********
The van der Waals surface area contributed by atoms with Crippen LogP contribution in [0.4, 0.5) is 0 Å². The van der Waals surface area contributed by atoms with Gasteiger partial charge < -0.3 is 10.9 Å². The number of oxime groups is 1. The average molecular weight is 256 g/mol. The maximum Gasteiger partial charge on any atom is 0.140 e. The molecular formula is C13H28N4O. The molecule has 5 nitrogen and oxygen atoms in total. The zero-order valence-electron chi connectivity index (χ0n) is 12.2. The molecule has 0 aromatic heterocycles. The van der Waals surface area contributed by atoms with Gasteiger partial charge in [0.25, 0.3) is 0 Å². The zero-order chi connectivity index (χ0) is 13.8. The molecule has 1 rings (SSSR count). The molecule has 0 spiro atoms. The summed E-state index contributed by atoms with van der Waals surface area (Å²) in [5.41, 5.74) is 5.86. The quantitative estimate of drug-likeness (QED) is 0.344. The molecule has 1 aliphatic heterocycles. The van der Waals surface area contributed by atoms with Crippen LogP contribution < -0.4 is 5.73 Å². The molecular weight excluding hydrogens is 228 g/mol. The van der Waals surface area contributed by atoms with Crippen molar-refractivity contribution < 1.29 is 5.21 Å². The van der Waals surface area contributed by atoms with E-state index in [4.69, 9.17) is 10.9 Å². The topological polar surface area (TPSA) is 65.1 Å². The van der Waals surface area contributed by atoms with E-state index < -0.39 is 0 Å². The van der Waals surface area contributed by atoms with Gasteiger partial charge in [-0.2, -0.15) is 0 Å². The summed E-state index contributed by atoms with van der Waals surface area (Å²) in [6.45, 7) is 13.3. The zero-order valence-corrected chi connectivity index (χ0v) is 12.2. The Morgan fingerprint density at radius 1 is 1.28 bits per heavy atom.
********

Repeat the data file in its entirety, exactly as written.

The van der Waals surface area contributed by atoms with Crippen LogP contribution in [0.4, 0.5) is 0 Å². The van der Waals surface area contributed by atoms with Gasteiger partial charge < -0.3 is 10.9 Å². The number of oxime groups is 1. The average molecular weight is 256 g/mol. The maximum Gasteiger partial charge on any atom is 0.140 e. The molecular formula is C13H28N4O. The molecule has 5 nitrogen and oxygen atoms in total. The zero-order valence-electron chi connectivity index (χ0n) is 12.2. The molecule has 0 aromatic heterocycles. The van der Waals surface area contributed by atoms with Gasteiger partial charge in [0.25, 0.3) is 0 Å². The zero-order chi connectivity index (χ0) is 13.8. The molecule has 1 rings (SSSR count). The molecule has 0 spiro atoms. The summed E-state index contributed by atoms with van der Waals surface area (Å²) in [5.41, 5.74) is 5.86. The quantitative estimate of drug-likeness (QED) is 0.344. The molecule has 1 aliphatic heterocycles. The van der Waals surface area contributed by atoms with Crippen LogP contribution < -0.4 is 5.73 Å². The molecular weight excluding hydrogens is 228 g/mol. The van der Waals surface area contributed by atoms with Crippen molar-refractivity contribution < 1.29 is 5.21 Å². The van der Waals surface area contributed by atoms with E-state index in [4.69, 9.17) is 10.9 Å². The topological polar surface area (TPSA) is 65.1 Å². The van der Waals surface area contributed by atoms with E-state index < -0.39 is 0 Å². The van der Waals surface area contributed by atoms with Gasteiger partial charge in [-0.2, -0.15) is 0 Å². The summed E-state index contributed by atoms with van der Waals surface area (Å²) in [6.45, 7) is 13.3. The zero-order valence-corrected chi connectivity index (χ0v) is 12.2. The Morgan fingerprint density at radius 1 is 1.28 bits per heavy atom.